How to increase data literacy in your organization

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Just as Gutenberg’s movable-type printing press turned a largely illiterate European population into a body of readers, we also need an equivalent printing press for corporate data. As much as we like to proclaim the possibilities of data to enable digital transformation, without increasing data literacy, those possibilities will not materialize. Fortunately, there are ways to improve data literacy among employees and customers.

Why Data Literacy Matters

Although we often focus on technologies that enable big data, from Apache Iceberg to Google BigQuery, these technologies fail without people understanding the data behind them. As Svetlana Sicular of Gartner said over a decade ago, “Learning Hadoop is easier than learning the business of the business,” or its data.

The nuances of data – knowing what questions to ask that data and getting a sense of the signal among all the noise – are essential to master and serve as a precursor to mastering data technologies. Thus, a more recent Gartner article continues:[B]Being data savvy – having the ability to understand, share common knowledge, and have meaningful conversations about data – can enable organizations to seamlessly adopt existing and emerging technologies.

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Unfortunately, as an extensive survey by Accenture revealed, only 21% of the more than 9,000 respondents feel they are in control of data. Without data literacy, the data deluge will drown us, rather than transform the way we care about customers or engage employees. So how can we increase data literacy?

Tips for increasing data literacy across your organization

Among other sources, Gartner offers a series of suggestions for how data managers can build a data literacy program for their organizations. Other tips for increasing enterprise-wide data literacy include focusing more on data rather than technology, especially in decision-making processes.

Focus more on data rather than technology

As an analysis from the MIT Sloan School of Management has described, it is important to understand the purpose. Data literacy is the ability to read, work with, analyze and argue with data. The focus should be on understanding and using the data, not necessarily on the tools used to ingest or analyze that data.

“If we’re spending 80% on tech, 20% on data, flip it — make tech super easy so you can spend more time on data,” said Cindi Howson, chief data strategist at ThoughtSpot.

The foundation of any good data literacy plan is a strong focus on data, not technology.

Establish data skills training

With this in mind, the next step is to establish a data skills academy within the organization, preferably with management support. Rather than trying to instill a general view of the importance of data, the program should be tailored to the particular needs and data sources of a given company.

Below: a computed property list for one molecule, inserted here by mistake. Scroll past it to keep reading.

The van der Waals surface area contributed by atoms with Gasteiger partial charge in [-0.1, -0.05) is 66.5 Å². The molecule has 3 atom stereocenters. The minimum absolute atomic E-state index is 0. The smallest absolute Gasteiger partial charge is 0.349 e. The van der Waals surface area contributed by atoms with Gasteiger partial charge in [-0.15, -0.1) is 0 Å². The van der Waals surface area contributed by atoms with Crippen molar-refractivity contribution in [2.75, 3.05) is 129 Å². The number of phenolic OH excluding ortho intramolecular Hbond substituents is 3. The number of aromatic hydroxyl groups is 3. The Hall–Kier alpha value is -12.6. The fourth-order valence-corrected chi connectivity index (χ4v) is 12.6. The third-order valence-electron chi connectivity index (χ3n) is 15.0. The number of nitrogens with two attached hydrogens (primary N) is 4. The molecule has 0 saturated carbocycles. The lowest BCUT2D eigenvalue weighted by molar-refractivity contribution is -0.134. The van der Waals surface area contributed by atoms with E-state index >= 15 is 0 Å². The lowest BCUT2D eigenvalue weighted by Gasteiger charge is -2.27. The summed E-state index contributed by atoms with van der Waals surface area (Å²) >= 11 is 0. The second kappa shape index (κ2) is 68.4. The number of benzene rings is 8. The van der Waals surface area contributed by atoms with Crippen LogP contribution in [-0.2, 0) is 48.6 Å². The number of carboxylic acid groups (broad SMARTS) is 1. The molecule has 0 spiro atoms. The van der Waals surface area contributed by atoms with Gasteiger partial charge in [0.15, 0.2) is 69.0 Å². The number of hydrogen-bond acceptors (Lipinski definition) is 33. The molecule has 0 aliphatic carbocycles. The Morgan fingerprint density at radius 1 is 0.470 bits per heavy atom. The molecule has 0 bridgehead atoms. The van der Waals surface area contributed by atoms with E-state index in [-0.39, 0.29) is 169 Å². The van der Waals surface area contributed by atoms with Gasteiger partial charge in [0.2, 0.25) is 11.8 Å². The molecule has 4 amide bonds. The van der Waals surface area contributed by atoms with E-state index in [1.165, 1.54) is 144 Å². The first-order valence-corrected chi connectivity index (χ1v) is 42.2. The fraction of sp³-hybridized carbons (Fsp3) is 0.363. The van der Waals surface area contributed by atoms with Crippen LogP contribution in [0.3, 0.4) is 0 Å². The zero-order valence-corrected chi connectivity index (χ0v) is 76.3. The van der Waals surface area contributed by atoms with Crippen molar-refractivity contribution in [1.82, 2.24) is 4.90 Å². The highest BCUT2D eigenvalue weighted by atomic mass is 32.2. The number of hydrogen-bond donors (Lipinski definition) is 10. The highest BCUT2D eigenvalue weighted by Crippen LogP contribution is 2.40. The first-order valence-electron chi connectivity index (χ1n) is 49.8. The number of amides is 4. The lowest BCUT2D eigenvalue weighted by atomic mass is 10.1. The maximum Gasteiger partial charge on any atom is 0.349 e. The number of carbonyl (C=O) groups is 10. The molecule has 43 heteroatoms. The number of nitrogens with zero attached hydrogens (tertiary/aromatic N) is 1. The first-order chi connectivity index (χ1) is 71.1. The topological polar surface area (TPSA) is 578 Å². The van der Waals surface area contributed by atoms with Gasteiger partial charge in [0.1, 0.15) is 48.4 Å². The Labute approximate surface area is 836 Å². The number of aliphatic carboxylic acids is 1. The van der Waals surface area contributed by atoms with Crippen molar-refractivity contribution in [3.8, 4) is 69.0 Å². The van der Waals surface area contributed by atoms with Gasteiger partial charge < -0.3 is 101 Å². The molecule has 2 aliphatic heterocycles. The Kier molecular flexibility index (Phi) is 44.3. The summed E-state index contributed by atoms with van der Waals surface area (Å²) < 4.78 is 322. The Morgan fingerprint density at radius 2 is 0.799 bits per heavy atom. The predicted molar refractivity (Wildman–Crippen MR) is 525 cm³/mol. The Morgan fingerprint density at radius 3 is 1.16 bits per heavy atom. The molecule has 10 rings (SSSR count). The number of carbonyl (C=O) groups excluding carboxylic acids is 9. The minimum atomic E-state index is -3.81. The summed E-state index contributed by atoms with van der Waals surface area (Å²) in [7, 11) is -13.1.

Similarly, the business should use examples that are cross-functional in nature and clearly communicate how the data can be useful across the business. Although some skills, such as statistics or research, can seem daunting, emphasizing their successful use can make learning them both desirable and achievable.

Include data in decision-making processes

Next, make sure data is a key and obvious part of decision-making. Data literacy is as much a cultural phenomenon as anything else, and when leaders insist on questioning their own decisions with potentially adverse data, it sends the message that data matters.

This becomes doubly true if the company puts data in the hands of employees through dashboards and other means, so that they are empowered to use the data to support or challenge the decisions made. In other words, the more managers and other executives demonstrate a reliance on data, the easier it becomes to instill a data-driven culture more broadly.

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How to increase data literacy among your customers

Savvy customers can be your most loyal customers if data is used to help them make informed decisions. For example, I love the US federal regulations that require national restaurant chains and other food vendors to provide calorie information. It helps me make informed decisions about what to eat.

Yeah, that means I’ll almost never eat that 1000 calorie burger from Shake Shack or at least grab the fries and shake them, but it gives the seller more data on what want potential customers. By offering data to inform customer decisions, it helps the business become even more data-driven.

The food example is simple to understand, which is the cardinal rule to help increase customer data literacy. Much like data literacy within the business, customer data literacy depends on making data accessible, easy to find, and easy to interpret. This is one of the first innovations AWS brought to cloud computing: easy-to-understand, easy-to-use pricing. You didn’t need a Ph.D. to understand the model or the data behind it.

In short, successful companies will treat data literacy as a key part of the product they sell. By empowering employees and customers to make more informed, data-driven decisions, companies are positioning themselves to earn employee loyalty and customer trust.

Disclosure: I work for MongoDB, but the opinions expressed here are my own.

About Shirley L. Kreger

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